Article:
• Third, you may bring things to wine that make it a bad option for you. Your genetics, family history, past performance, or medical situation might mean it is not good for you. Just as Christian celibacy honours sex by abstaining, a person may honour the potency of wine by abstaining, waiting until we drink of the fruit of the vine with Christ in his kingdom.

Christians who drink wine should drink it cautiously (honouring its potency), thankfully (honouring its status as a gift of creation), and for the glory of God (honouring its non-ultimacy). The thoughtless, habitual, joyless consumption of wine whilst doing the evening chores or clearly the last of the emails seems to me, on average, to fall short of this.

My rule for what it’s worth: if you’re too busy to give thanks, you’re too busy to drink. If you are too busy to pause, and pray, and be present to the risk, the rest, and the reward of wine, then save it for when you can.

My rule for what it’s worth: if you’re too busy to give thanks, you’re too busy to drink. If you are too busy to pause, and pray, and be present to the risk, the rest, and the reward of wine, then save it for when you can.

Drinking of the Spirit

No Christian is obliged to drink wine. However, every Christian is commanded to drink of the Spirit. The connection between the two is not arbitrary.

On the day of Pentecost, when the Spirit is poured out (notice the verb), the disciples are praising God (Acts 2:1-13). Evidently, their enthusiasm was such that the watching crowd were left with only two alternatives: either they were drunk, or they were spirit-filled. A third alternative—that they were dutifully going through the motions with a couple of hymns before hearing some solid teaching, just wasn’t on the table.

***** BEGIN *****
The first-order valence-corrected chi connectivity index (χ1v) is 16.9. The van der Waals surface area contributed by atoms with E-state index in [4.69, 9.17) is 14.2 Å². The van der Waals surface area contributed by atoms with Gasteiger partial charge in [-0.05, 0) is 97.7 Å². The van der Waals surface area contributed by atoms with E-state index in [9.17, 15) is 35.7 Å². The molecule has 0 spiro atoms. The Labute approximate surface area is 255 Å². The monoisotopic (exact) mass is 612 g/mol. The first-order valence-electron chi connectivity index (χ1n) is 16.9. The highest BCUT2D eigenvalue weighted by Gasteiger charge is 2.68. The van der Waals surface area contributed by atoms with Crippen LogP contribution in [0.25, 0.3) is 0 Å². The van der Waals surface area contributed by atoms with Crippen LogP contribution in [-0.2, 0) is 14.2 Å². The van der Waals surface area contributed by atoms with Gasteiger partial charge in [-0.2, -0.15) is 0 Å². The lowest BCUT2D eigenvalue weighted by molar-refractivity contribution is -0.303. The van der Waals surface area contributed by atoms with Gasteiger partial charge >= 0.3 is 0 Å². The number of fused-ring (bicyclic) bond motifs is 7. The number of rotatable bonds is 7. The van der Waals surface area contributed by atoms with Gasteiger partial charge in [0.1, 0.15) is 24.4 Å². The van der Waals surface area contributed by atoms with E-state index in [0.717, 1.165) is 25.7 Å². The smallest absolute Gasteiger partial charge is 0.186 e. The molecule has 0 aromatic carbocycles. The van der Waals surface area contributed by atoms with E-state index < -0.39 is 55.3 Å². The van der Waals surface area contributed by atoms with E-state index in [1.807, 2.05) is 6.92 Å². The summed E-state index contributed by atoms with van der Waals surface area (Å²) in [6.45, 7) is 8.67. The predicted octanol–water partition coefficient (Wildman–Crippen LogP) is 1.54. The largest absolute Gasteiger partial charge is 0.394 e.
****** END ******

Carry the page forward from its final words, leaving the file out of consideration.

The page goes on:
Paul makes a similar connection in Ephesians:

Don’t get drunk on wine, but be filled with the Spirit. (Ephesians 5:18)

The Christian alternative to drunkenness is Spirit-filledness. Being under the influence of the Spirit is the better and truer version of being under the influence of alcohol.

How do you obey the command to be Spirit-filled? By speaking to one another with psalms, hymns, and spiritual songs and making music from your heart to the Lord (Ephesians 5:19).

None of this is to suggest that our churches have to move in a Pentecostal direction. Except maybe in one sense. I think biblically we should aim to be so present, so captivated by the truths we are singing, so keen for the Spirit’s filling that a visitor might reasonably conclude, “something is going on here.” It’s hard to see that listless, distracted, half-hearted praise is what Paul had in mind.

Back to Narnia

Back to Prince Caspian. Bacchus shows up and it’s a romp and a rave in the forest. It’s joyful and Dionysian and enticing and on the edge of chaos and the edge of acceptable material for a children’s book.

Lewis saw me coming. After the party’s over, Susan says to Lucy “I shouldn’t have felt with safe with Bacchus and all his wild girls if we’d met them without Aslan.”

“I should think not”, said Lucy.

[1] Joshua McNall has a similar experience. See https://joshuamcnall.com/2016/08/30/saving-bacchus-how-c-s-lewis-redeemed-the-pagan-god-of-wine-and-wild-parties/